"is in some ways the foremother of Octavia E. Butler, and Tanarive Due, and many of today's leading science fiction, fantasy, and horror authors -- primarily because she's another African-descended woman using a popular genre to write speculatively about hard philosophical questions, surprising truths, and the wonders of the occult."
At the beginning of this novel Reuel Briggs is contemplating "the riddle of whence and whither," which not too much later he will say the solving of which is his life; it is "that alone" that he lives for. I marked this passage and after finishing this book, came back to it, finding it beyond appropriate given what happens in this story.
Briggs is a poor Harvard medical student, a black man who keeps his heritage hidden because of the "infernal prejudice" that "closes the door of hope." An authority on "brain diseases," and a believer in "supernatural phenomena or mysticism," he often contributed articles to scientific magazines on the topic to help pay the rent. While we are privy early on to a few of his visions, it isn't until he is called to the hospital after a train wreck to help out a woman whom the doctors have pronounced dead that we discover that Reuel also has certain powers. His diagnosis is that no, the woman isn't dead but rather in a state of "suspended animation," and has also been "long and persistently subjected to mesmeric influences. " Knowing this, he is able to reanimate her, although her memory has been affected; he also discovers that he is in love with her. Eventually he decides he wants to marry this woman, Dianthe Lusk, and they become engaged, but as a poor student, he can in no way afford to offer her a decent life. Unfortunately, his attempts at finding a medical job are thwarted, and at this very low point, Reuel's closest friend, a certain Aubrey Livingston, has great news for him: he can make quite a bit of money as a "medical man" for an expedition going from England to "the site of ancient Ethiopian cities" to "unearth buried cities and treasure which the shiftng sands of the Sahara have buried for centuries." Livingston has the connections to make this happen, but the catch is that there is a two-year commitment. Although at first he doesn't want to be away from Dianthe, but being practical about the whole thing, he decides he'll take the job. They marry, and leaving her in the care Livingston's fiancée, off he goes, dreaming of "the possibility of unearthing gems and gold from the mines of Ancient Meroe and the pyramids of Ethiopia." And while in Africa, as the back-cover blurb describes, as Briggs faces "unexpected danger" before making some startling discoveries about himself in the hidden city of Telassar, he has no clue that life for Dianthe back home has also taken a rather sinister turn. It seems that Livingston's help in getting Briggs the job on the expedition was not given out of love for his best friend, but rather for that of Dianthe. Before this story is over, there will be further twists that build up to a number of beyond-surprising revelations, and what Briggs finds in Ethiopia will be a treasure far more valuable than any he may have imagined.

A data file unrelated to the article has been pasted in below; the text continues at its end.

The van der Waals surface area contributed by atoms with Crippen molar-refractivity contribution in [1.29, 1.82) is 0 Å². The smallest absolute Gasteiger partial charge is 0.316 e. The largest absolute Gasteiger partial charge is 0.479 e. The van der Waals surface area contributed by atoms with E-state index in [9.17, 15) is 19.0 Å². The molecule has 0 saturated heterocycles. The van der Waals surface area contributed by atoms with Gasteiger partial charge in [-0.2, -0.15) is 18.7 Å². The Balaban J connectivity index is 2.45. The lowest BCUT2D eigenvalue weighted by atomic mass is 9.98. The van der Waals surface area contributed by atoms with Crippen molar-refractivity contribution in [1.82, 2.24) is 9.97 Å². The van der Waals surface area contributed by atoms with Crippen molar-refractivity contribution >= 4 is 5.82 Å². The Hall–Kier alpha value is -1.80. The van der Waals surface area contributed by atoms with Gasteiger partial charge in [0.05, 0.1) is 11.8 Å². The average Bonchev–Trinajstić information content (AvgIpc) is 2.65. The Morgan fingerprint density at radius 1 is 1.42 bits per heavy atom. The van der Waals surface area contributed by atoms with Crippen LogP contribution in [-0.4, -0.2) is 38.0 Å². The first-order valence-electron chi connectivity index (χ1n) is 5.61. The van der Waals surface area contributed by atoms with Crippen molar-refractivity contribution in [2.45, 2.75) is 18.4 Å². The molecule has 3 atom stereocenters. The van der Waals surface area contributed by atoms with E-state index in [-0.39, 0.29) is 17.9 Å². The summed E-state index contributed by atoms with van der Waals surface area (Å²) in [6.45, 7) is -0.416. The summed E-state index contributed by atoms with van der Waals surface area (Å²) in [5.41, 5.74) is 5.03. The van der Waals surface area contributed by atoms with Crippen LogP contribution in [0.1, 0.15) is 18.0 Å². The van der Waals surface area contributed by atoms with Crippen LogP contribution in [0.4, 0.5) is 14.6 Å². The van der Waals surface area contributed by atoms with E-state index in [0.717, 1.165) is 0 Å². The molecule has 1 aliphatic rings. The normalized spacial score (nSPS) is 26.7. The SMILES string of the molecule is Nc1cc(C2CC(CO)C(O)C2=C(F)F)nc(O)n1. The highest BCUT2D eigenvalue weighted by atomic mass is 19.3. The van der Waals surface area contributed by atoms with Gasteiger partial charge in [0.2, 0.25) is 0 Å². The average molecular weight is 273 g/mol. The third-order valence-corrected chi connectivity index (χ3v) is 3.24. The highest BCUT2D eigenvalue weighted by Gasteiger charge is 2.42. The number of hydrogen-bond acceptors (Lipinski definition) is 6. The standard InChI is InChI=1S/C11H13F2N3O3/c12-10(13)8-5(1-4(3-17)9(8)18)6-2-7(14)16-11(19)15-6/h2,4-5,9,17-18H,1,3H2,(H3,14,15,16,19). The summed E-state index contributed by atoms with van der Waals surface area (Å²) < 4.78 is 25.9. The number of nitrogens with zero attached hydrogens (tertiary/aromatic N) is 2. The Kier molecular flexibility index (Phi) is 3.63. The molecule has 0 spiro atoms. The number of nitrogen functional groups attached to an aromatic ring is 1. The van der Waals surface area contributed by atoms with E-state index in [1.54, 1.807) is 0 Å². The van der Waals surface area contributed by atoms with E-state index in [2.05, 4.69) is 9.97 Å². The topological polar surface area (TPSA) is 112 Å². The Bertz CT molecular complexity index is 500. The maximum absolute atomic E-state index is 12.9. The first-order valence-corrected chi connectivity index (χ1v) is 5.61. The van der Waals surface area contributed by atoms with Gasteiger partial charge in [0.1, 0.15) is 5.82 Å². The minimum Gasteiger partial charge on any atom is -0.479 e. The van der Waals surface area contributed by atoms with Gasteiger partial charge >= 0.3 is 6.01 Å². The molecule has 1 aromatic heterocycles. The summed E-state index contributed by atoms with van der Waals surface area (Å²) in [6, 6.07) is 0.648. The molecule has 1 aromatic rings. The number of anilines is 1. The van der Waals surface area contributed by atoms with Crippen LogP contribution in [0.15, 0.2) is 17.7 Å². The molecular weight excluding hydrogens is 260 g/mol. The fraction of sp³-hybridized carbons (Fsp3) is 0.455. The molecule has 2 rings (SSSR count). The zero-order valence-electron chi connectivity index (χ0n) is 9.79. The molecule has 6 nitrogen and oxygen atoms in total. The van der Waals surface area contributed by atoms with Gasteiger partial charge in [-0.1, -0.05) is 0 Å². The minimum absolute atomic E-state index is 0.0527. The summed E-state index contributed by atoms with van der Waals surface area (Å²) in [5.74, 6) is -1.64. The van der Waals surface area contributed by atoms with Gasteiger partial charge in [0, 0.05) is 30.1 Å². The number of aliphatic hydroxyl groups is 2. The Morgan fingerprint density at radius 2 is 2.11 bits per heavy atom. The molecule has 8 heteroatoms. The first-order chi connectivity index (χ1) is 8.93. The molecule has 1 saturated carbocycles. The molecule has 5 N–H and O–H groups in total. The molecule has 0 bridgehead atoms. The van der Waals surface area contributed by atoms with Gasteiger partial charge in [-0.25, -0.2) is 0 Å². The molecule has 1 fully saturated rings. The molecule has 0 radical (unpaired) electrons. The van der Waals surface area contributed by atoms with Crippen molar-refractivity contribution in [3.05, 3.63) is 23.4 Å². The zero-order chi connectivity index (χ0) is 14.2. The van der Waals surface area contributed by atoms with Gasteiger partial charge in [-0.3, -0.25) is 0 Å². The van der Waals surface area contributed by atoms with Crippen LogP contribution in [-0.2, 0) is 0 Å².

I don't think this is a novel that you read so much for plot -- keeping in mind that this story was written in 1902, it must have been positively mind-boggling at the time, perhaps holding out some measure of hope and redemption to its readers. It is a truly visionary novel that in the long run transcends plot, and in that sense it remains an important work still relevant today. Of One Blood moves well beyond the combination (as Shawl notes in the introduction) of Victorian society novel and lost-world narrative to explore "contemporary racial issues" through a variety of lenses, ultimately positing a hidden truth or two that upends everything and has, as she says "cosmologically expansive implications." I don't wish to divulge how this comes about, but if you really want to know, you can go to Tor's website where she has written pretty much the same material that appears in her introduction to this book. I will caution that it gives away the show so that reader awe may be diminished, and the same goes if you have this particular edition of the novel and you read the introduction before launching into the story.
I'll also note that my edition is part of the Horror Writers Association series of Haunted Library of Horror Classics and that across the top of the front cover it says that the book is from "the first great female horror writer of color." I'd call it more speculative fiction myself, but the recognition of Pauline Hopkins and her work is well deserved and very long overdue.
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Say what you will, but do it in a nice way.